World Dance for Humanity leads a Ukrainian dance at the courthouse on Sunday. (Genevieve Feiner)

“Inspired, in shape, in service to humanity.” The World Dance for Humanity (WD4H) motto aptly describes the Santa Barbara nonprofit’s immediate call to action to assist the people of Ukraine, who have faced attacks and atrocities at the hands of Russia’s Vladimir Putin for more than two weeks, with no end in sight.

World Dance classes and charitable endeavors are usually focused on the 28 rural cooperatives it supports in Rwanda, but the nonprofit has pivoted temporarily in response to the crisis in Ukraine.

“The violent invasion of Ukraine is a nightmare beyond comprehension — horrifying, inhumane and heartbreaking — requiring our undivided attention and immediate help,” said Janet Reineck, WD4H executive director.

“World Dance classes are about sharing our common humanity and deepening a connection to and compassion for people in peril. Since day one of the invasion, we have been dancing to all Ukrainian music in all of our classes in solidarity with the people of Ukraine, bringing body, mind, spirit into a unified focus and intention.”

All World Dance class proceeds and designated donations are going to Ukraine. This first round is through the Ukrainian Church in Goleta, which is sending funds directly to sister churches in Ukraine to help the people most in need.

“I’ve been thinking of Ukraine, wondering how this could be happening. How do we humans come to treat each other with such cruelty?” said longtime World Dancer Juanita Johnson.

For her, honoring the Ukrainian people with music and dance helps Johnson cope with the feelings of hopelessness and helplessness that many are experiencing.

“The simple act of dancing for the people of Ukraine lifts us all to the higher place where community, hope and compassion have power beyond our understanding,” she said. “As someone wrote on the Berlin wall in 1990, ‘Many small people, who in many small places do many small things, can alter the face of the world.’”

Tatyana Taruta, a Ukrainian who lives part-time in Santa Barbara, was a former advisor to Ukraine’s environmental minister and now manages several businesses there. She is from Mariupol, one of the cities hardest hit by Russian forces.

“All of my closest friends and family are there, being held hostage by Russian troops for almost 10 days now,” she said. “They do not have water, food, electricity. There is no medical help, no humanitarian aid can be delivered into the city.

“Thirteen hundred civilians in Mariupol have been killed within the last 14 days, including women. Russia does not let anybody leave the city or enter the city. I want to share with you the video about my hometown, so you can see how beautiful Mariupol was and what horrific things Putin is doing to it now.”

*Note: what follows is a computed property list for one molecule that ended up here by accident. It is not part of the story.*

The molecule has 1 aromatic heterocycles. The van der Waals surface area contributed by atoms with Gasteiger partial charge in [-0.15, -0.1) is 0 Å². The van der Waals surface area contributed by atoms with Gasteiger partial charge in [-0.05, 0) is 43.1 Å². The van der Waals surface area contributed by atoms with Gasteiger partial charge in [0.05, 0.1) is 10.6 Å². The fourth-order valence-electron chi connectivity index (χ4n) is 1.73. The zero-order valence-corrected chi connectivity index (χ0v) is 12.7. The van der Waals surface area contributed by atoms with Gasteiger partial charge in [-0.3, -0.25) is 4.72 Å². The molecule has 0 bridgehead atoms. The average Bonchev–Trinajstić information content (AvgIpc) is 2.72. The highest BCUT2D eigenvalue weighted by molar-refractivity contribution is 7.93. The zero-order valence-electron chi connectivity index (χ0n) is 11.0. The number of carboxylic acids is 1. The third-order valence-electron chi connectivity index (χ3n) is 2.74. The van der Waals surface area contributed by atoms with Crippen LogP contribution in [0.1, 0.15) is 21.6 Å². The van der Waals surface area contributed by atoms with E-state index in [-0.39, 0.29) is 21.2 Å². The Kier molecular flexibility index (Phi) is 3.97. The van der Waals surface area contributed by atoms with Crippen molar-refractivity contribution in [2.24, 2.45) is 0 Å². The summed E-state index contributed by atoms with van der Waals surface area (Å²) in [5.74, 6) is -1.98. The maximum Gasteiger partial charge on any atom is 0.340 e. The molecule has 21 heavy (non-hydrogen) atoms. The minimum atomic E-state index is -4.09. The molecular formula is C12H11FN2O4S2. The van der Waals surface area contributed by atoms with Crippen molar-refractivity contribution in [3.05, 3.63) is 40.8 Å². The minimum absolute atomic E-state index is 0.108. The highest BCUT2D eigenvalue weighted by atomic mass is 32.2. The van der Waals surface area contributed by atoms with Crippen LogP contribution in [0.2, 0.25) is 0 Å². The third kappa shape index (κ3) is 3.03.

To see the video, visit

“Putin is destroying Ukrainian cities and there is no end in sight,” said Christo Artusio, Tatyana’s husband. He has worked at the State Department, negotiated at the Paris Climate Talks, and was managing biotech and environmental projects in Ukraine up until the invasion.

“A million Ukrainian civilians could die in the next week. But our tendency in America is not to get involved in things that seem distant,” he said. “That’s what happened in World War II. It took so long for Americans to grasp the larger implications of what Hitler was doing.

“Putin’s ambition isn’t limited to Ukraine. He is trying to rebuild the Russian Empire, and tyrants with territorial ambitions around the world are watching to see how we respond.

“President Biden showed strength cutting off oil and gas, the revenue from which goes straight to the Russian military — knowing what higher prices mean to Americans. And America and NATO allies are providing defensive weapons.

“But what we are providing is like offering a knife for a gunfight — with what we have given them, the Ukrainians can’t shoot down the cruise missiles or bombers the Russians are using to kill thousands of civilians,” Christo Artusio said.

“It’s hard for people to understand how important freedom and democracy are if they’ve been swimming in it their whole lives. It’s like fish who don’t understand how important being in water is … until there’s no more water. Then you understand, and you empathize more deeply, and are willing to pay $5.50 at the pump or send money and get involved.”

For now, what World Dance for Humanity can do for Ukraine is raise awareness and funds. Since its inception in 2010, the organization has earned the trust of its donors by showing them how their contributions have changed lives.

World Dancer Theresa Yinger said: “I have a friend who wanted to send money to help the people of Ukraine, making sure that it went to those who were most in need. She had pen in hand and a blank check but needed direction. I recommended that she donate through WD4H. I said they know how to get resources to those most in need; that’s what they’ve been doing in Rwanda for a decade.”

Donor Regina Feiner said: “I was debating on which organization to donate to for Ukraine. When I saw WD4H was raising funds, it was a no-brainer where to give.”

To donate through World Dance for Humanity, visit

In a show of solidarity with Ukraine, World Dance for Humanity leads a rally down State Street.

In a show of solidarity with Ukraine, World Dance for Humanity leads a rally down State Street. (Robert Bernstein)